Tuesday, September 17, 2013

My own battle with addiction

"He brought them out of darkness and the shadow of death,
and broke their chains in pieces."
~Psalms 107:14 NKJV

December 23, 2012 was the day I quit smoking cigarettes.  I only remember because it was the last church service my little brother attended with me.  My husband and I had just had a distinct conversation about addiction.  We concluded, "how can we expect him to quit shooting heroin if we can't even quit smoking??"  My brother had barely made it through service; he nods off when he's high.  He nodded off a whole lot during that morning's 9am service.  We get back to the car in the parking lot, after service, and he starts to light up a cigarette; I snap at him, "what are you doing?"  He retorts, "what?" 

"Can you please not light up in the church parking lot, for goodness sakes??" 

I drop him back off at our parents' house; he's wasn't working at the time because he couldn't be trusted with any money.  We thought maybe that would prevent him from using.  It instead just made him more conniving.  He found ways to sneak around, lie, cheat, steal, manipulate, anything it took to score one hit.  It's still a mystery how much he has stolen from my parents.  The last time my dad asked him to leave, he found credit card statements a month later with cash-advances charged by my brother on grocery runs.  Since my dad is disabled, I'm sure it was easier to have my brother run into the store to pick up a gallon of milk for my son, on the days that they would help watch him while I was at work.  He took full advantage.  We're still not completely sure how he did it.  My dad thought it was safe to hand him the plastic instead of cash.  That day my dad asked him to leave, he was just in the next room.  My brother often stepped out back to smoke a cigarette.  My mom had gotten home early from work, and noticed the car was missing from the street, where it was normally parked to the side of the house.  My dad was completely baffled.  How did he sneak the keys from the pocket of my dad's pants?  How did he leave without him hearing?  How long had he been gone?  How did he get the money?  Who is he getting it from?  How did he get in contact with the dealer?  How many times has a drug dealer been to our house and know where we live?  Seen our nice cars parked in the driveway?  How? What? Where? How many?  How long?  WHY?????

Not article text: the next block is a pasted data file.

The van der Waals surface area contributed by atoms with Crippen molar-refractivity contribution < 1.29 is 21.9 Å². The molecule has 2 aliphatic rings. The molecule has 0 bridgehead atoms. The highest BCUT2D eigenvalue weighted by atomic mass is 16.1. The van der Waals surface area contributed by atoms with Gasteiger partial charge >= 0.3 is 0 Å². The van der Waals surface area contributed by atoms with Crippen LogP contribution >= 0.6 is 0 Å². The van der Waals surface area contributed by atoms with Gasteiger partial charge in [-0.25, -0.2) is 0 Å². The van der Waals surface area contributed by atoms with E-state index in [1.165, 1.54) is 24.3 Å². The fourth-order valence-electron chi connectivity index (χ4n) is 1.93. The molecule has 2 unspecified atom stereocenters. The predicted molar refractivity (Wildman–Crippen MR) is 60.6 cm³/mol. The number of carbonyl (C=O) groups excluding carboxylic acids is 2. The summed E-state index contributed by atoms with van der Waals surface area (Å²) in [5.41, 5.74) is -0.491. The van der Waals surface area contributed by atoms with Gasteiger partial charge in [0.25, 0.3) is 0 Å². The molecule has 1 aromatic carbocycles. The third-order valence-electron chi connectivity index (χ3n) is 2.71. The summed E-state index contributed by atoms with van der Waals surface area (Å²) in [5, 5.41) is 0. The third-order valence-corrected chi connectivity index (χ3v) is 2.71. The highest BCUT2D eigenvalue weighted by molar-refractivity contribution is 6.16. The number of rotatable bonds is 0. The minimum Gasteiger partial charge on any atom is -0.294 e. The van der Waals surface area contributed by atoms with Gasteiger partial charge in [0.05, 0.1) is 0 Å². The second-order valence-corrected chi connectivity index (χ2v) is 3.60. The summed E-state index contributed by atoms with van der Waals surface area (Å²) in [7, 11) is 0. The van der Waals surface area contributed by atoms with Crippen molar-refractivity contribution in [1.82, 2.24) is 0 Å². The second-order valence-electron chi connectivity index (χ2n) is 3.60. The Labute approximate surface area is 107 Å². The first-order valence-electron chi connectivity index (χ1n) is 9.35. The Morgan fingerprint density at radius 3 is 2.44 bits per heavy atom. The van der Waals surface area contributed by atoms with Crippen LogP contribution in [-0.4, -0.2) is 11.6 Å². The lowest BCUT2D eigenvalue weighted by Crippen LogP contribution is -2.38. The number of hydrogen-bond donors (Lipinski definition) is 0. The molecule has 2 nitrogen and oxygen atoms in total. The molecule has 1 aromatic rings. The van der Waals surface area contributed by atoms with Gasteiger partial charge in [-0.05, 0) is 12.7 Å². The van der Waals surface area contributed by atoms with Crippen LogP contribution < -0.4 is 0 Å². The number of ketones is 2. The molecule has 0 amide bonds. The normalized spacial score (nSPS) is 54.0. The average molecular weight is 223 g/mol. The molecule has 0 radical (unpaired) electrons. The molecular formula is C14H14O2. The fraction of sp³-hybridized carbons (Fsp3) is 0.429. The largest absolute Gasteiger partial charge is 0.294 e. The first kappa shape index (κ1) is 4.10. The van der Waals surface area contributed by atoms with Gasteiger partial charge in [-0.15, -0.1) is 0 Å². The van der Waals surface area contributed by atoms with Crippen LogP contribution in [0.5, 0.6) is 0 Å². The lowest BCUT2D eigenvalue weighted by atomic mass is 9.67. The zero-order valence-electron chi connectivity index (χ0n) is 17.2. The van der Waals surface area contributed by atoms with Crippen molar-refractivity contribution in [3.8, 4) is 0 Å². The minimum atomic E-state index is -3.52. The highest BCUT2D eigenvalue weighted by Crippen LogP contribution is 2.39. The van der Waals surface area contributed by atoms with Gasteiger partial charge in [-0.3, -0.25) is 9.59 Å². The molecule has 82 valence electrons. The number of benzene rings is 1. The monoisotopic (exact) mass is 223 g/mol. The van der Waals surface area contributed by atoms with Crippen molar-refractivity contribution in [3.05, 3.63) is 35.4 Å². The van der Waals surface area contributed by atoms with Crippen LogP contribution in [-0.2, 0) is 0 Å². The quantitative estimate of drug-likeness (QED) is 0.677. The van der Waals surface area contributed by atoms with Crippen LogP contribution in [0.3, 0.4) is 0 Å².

So much effort has been expended into investigating my brother's schemes.  We're all so worn out.  Burned out.  Starting to feel numb by the constant presence of the devil in my brother's midst.  He allows the darkness into all of our lives, by allowing it into his own.  It's so unfair. 

They say quitting cigarettes is harder than quitting heroin.  I wouldn't know, because I've never been on heroin.  But I do know they allow cigarettes in prison.  They allow cigarettes in rehab.  And I've heard it's because it's impossible to treat nicotine addiction.  That's why all of these cigarette companies have been able to figure out how to capitalize on it further...by providing a "safer" alternative.  I agree the vapor/e-cigs are "safer" than regular cigarettes that contain tobacco and a gazillion toxic chemicals, but it is still an addiction.  It's still substance abuse.  I pray it doesn't create a new phenomenon of an accepted form of substance abuse, like so many other habits that have been integrated into society.

I decided I was going to lay it at Jesus' feet.  And see if He could help me quit.  {of course, He did!}Every time I had an urge, I prayed "Lord, I lay it at Your feet.  Please take it from me."  I had recalled this intriguing, very well-written blog post (I wish I could remember the blog title or blogger's name, so that I could bookmark it) in which she compared our giving up an idol as a sacrifice to Him.  She described how we could set it on fire, just as people had done in the Old Testament, and offer it to God as a sacrifice, and that the aroma would be pleasing to Him.  Craving by craving, hour by hour, day by day, week by week, month by month...The Lord helped me resist each temptation.  I have not taken one drag of a cigarette since before that day.  I was not going to be made a hypocrite.  If it's not good enough for my church's parking lot, it's not good enough for God, and He expects more of me.  I answer to a Higher Authority.  I had been smoking cigarettes, on and off, since I was 15.  I "quit" multiple times, but this time I knew, I was done forever.  Because I cannot take something back that I had given up to God.  He took it from me.  And it is done.    

"Therefore, if anyone is in Christ, he is a new creation;
old things have passed away; behold, all things have become new."
~2 Corinthians 5:17 NKJV

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